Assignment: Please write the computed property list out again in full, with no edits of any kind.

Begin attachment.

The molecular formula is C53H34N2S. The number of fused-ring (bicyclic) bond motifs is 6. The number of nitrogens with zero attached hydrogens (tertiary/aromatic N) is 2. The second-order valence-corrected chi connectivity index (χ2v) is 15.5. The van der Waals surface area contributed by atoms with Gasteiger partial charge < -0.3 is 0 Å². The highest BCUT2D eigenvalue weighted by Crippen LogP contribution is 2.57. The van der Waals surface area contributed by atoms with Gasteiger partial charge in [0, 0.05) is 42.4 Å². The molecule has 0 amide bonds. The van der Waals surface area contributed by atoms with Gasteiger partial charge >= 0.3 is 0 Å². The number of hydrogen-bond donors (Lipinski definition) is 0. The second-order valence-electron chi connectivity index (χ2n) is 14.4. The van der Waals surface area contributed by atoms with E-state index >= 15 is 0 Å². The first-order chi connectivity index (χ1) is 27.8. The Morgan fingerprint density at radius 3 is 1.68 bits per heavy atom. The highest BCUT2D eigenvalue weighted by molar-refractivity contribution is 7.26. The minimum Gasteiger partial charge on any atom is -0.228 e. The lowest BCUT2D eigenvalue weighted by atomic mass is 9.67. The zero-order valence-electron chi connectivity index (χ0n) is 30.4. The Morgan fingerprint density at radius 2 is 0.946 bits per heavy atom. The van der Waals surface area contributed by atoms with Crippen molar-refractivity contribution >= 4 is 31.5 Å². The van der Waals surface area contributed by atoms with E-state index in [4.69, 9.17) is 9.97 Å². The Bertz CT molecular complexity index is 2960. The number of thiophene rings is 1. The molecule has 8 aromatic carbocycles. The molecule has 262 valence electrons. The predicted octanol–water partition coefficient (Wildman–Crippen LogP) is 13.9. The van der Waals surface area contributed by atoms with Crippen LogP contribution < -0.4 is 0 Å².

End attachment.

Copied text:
The molecular formula is C53H34N2S. The number of fused-ring (bicyclic) bond motifs is 6. The number of nitrogens with zero attached hydrogens (tertiary/aromatic N) is 2. The second-order valence-corrected chi connectivity index (χ2v) is 15.5. The van der Waals surface area contributed by atoms with Gasteiger partial charge < -0.3 is 0 Å². The highest BCUT2D eigenvalue weighted by Crippen LogP contribution is 2.57. The van der Waals surface area contributed by atoms with Gasteiger partial charge in [0, 0.05) is 42.4 Å². The molecule has 0 amide bonds. The van der Waals surface area contributed by atoms with Gasteiger partial charge >= 0.3 is 0 Å². The number of hydrogen-bond donors (Lipinski definition) is 0. The second-order valence-electron chi connectivity index (χ2n) is 14.4. The van der Waals surface area contributed by atoms with E-state index >= 15 is 0 Å². The first-order chi connectivity index (χ1) is 27.8. The Morgan fingerprint density at radius 3 is 1.68 bits per heavy atom. The highest BCUT2D eigenvalue weighted by molar-refractivity contribution is 7.26. The minimum Gasteiger partial charge on any atom is -0.228 e. The lowest BCUT2D eigenvalue weighted by atomic mass is 9.67. The zero-order valence-electron chi connectivity index (χ0n) is 30.4. The Morgan fingerprint density at radius 2 is 0.946 bits per heavy atom. The van der Waals surface area contributed by atoms with Crippen molar-refractivity contribution >= 4 is 31.5 Å². The van der Waals surface area contributed by atoms with E-state index in [4.69, 9.17) is 9.97 Å². The Bertz CT molecular complexity index is 2960. The number of thiophene rings is 1. The molecule has 8 aromatic carbocycles. The molecule has 262 valence electrons. The predicted octanol–water partition coefficient (Wildman–Crippen LogP) is 13.9. The van der Waals surface area contributed by atoms with Crippen LogP contribution < -0.4 is 0 Å².